What's Tony Thinking

Charming and Chilling

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It is a story that is at once charming and chilling. That would be the Epiphany story from Matthew 2, celebrated today, January 6th, this Day of Epiphany.

Charming are the three (actually no number if mentioned, three because of the three gifts) kings or magi or magicians who, guided by a star, come to Israel to pay homage to Jesus, the newborn king. Was “the star” the planetary conjunction that took place this Christmas, of Jupiter and Saturn, in the southern sky? Who knows? Maybe.

The foreigners come from afar, following a star, to worship. Note who gets it, who gets Jesus, not the people you would expect, not the insiders, but outsiders, foreigners, strangers. How often in the church we insiders resist what God is doing, while outsiders catch on.

The gifts they bring tell us who Jesus is. Gold for a king (but a different kind of king), frankincense for a priest, and myrrh the spice used to prepare a body in death. “King and priest and sacrifice” — as the carol puts it.

Which leads to the chilling part. Herod, a.k.a. King of the Jews, tells the magi, “Go and search diligently for the child; and when you have found him, bring me word so that I may go also and pay him homage.”

This is of course a lie. What Herod wants to do is kill the infant king, off the competition. But this teaches a lesson about the world. The world is not honest.

Examples of the world’s dishonesty are manifold. Today Senators Hawley and Cruz will tell us that they are seeking the truth about the election. That’s a lie. What they are seeking is power, positioning themselves for a 2024 run for the Presidency. The world continues to lie.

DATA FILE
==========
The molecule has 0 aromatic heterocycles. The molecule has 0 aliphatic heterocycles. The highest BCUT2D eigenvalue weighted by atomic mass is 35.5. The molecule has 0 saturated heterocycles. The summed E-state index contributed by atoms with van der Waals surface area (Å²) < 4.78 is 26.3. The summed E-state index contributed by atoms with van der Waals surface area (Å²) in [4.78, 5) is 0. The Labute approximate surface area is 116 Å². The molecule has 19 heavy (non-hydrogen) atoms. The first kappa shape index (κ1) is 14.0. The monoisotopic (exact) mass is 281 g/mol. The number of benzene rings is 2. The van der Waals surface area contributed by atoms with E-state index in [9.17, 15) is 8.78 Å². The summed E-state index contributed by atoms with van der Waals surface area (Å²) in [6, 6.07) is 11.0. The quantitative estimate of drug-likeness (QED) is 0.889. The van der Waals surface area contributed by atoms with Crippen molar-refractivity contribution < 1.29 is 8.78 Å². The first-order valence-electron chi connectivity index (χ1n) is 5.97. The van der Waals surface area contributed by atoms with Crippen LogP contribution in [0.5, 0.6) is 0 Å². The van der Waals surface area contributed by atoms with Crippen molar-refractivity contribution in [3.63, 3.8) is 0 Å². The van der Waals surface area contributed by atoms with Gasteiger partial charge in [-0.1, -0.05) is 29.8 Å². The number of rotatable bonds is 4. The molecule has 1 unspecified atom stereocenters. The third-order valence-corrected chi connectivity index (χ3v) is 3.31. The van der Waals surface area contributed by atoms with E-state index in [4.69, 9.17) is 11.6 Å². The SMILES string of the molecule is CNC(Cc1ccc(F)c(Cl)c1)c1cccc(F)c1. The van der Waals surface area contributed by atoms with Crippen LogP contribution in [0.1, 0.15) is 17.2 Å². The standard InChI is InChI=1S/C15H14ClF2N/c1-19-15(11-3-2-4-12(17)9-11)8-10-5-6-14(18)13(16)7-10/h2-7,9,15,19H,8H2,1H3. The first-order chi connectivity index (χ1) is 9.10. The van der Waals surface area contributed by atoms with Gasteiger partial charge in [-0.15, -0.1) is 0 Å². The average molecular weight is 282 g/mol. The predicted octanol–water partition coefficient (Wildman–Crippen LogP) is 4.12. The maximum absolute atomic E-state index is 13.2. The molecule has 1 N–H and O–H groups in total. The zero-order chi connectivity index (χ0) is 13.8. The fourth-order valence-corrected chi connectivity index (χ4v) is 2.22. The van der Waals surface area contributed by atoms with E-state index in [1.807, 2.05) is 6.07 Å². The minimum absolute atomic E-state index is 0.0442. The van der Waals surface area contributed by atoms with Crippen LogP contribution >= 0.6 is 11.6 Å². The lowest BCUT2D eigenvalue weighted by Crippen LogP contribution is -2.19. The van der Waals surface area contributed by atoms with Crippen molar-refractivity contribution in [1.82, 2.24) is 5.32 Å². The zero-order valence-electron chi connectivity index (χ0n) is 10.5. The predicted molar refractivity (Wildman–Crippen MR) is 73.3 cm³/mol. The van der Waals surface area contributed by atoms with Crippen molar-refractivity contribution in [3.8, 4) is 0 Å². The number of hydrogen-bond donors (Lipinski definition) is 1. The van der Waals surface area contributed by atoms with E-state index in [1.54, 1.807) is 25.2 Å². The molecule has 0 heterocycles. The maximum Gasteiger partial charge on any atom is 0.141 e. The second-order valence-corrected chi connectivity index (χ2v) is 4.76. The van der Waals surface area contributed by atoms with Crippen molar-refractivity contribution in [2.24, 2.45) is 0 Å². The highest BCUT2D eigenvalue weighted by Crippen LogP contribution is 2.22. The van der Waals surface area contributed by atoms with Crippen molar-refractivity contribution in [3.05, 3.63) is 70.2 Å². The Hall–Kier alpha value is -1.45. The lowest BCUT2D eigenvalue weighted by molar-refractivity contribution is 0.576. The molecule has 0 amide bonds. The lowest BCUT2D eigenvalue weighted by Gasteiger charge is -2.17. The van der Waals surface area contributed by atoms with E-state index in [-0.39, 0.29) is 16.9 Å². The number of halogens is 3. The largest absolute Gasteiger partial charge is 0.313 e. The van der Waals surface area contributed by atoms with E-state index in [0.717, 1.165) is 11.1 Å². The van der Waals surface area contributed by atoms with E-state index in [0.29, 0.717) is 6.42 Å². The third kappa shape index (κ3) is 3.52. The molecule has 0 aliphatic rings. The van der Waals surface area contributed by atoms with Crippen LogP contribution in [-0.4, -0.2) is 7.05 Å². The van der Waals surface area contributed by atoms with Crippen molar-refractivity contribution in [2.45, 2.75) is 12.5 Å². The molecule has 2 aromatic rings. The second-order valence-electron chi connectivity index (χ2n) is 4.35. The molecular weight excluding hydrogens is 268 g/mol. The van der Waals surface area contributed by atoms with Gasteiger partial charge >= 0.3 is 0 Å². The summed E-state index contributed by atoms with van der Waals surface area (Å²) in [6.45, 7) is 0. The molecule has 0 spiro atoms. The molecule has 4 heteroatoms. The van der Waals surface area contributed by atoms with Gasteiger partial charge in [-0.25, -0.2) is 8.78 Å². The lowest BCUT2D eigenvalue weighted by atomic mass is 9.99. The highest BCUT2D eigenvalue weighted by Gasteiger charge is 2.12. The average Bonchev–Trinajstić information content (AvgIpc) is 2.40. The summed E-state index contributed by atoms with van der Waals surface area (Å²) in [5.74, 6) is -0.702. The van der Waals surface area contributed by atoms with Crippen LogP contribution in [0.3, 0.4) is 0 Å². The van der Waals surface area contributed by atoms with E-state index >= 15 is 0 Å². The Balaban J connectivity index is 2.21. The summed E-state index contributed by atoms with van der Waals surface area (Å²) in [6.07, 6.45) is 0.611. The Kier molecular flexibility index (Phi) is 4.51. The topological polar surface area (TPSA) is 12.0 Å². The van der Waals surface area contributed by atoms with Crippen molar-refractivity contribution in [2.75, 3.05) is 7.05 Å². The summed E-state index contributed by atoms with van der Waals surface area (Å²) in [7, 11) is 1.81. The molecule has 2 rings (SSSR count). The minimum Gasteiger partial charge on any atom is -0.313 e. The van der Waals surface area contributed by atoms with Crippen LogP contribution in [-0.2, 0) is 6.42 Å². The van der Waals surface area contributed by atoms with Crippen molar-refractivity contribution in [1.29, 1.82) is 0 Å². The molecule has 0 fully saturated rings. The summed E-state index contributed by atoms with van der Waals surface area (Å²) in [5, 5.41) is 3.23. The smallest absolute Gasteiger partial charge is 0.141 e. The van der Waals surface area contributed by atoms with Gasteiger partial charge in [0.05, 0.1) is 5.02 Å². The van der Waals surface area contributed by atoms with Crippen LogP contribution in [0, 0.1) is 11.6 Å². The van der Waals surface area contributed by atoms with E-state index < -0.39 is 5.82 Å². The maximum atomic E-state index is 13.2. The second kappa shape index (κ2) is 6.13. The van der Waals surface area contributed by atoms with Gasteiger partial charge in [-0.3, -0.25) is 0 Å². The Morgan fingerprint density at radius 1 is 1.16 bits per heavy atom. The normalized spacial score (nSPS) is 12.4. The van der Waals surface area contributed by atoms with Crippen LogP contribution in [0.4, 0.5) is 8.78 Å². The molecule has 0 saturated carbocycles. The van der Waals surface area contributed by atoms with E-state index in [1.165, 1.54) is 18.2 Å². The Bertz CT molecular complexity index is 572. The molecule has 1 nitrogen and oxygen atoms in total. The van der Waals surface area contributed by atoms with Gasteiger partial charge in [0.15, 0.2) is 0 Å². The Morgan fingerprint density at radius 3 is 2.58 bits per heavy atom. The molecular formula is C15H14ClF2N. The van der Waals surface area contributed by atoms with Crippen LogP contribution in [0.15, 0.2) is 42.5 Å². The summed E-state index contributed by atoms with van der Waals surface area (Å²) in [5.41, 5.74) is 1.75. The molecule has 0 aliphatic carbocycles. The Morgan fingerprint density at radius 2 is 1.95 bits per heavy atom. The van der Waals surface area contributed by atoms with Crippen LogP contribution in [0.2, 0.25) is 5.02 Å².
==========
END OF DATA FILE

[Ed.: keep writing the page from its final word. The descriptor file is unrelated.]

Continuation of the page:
But God is truthful. And God will not be thwarted in God’s plan of salvation. So Joseph is warned, once again in a dream, to take his family and flee, flee to Egypt to escape Herod’s murderous minions.

Christ comes into a world, a world that rife with deception, a world held in the grip of Sin and Death. He comes to meet us there — here — in this dark, dangerous and deceitful world and to bring redemption, salvation. Nothing will thwart God’s plan to save us.

What gifts shall we bring to him? Something beautiful, something precious? How about our failures, our addictions, our sins and sorrow? Lay these down at the feet of Jesus for he will receive them, take them and transform them and transform us.

Meanwhile, the wise men return home by “another way.” When we have encountered Jesus — his forgiveness, his mercy and grace — we aren’t the same, we don’t travel by quite the same road ever again.

It’s a charming story of stars and seekers. It’s a chilling story of a deceitful world, where people lie about their intentions as they lust for power and control.

And one more “c.” It’s a little, or a lot, crazy, this story.

This story of God coming into a dark and dangerous world as a human child, guided from danger by dream revelations, in time to be called up “out of Egypt” fulfilling words of prophecy, and making his home in a nowhere town, Nazareth. God working to fulfill God’s purposes in the midst of chance and change, danger and darkness. Believe me, Harry Potter and the Hogwarts gang have nothing on this.

A good story, and the truth of God, for an uncertain year and a dangerous time, these early days of 2021. God’s purposes abide and will be brought to fulfillment in you, in me, in the world that God loves. Trust this and rejoice, and a blessed Epiphany to you all.

(Note: some of the insights into the text were prompted by the podcast, “Same Old Song,” a weekly commentary ¬†on the ecumenical lectionary by Jacob Smith and Austin Zimmerman. I recommend it.)

 

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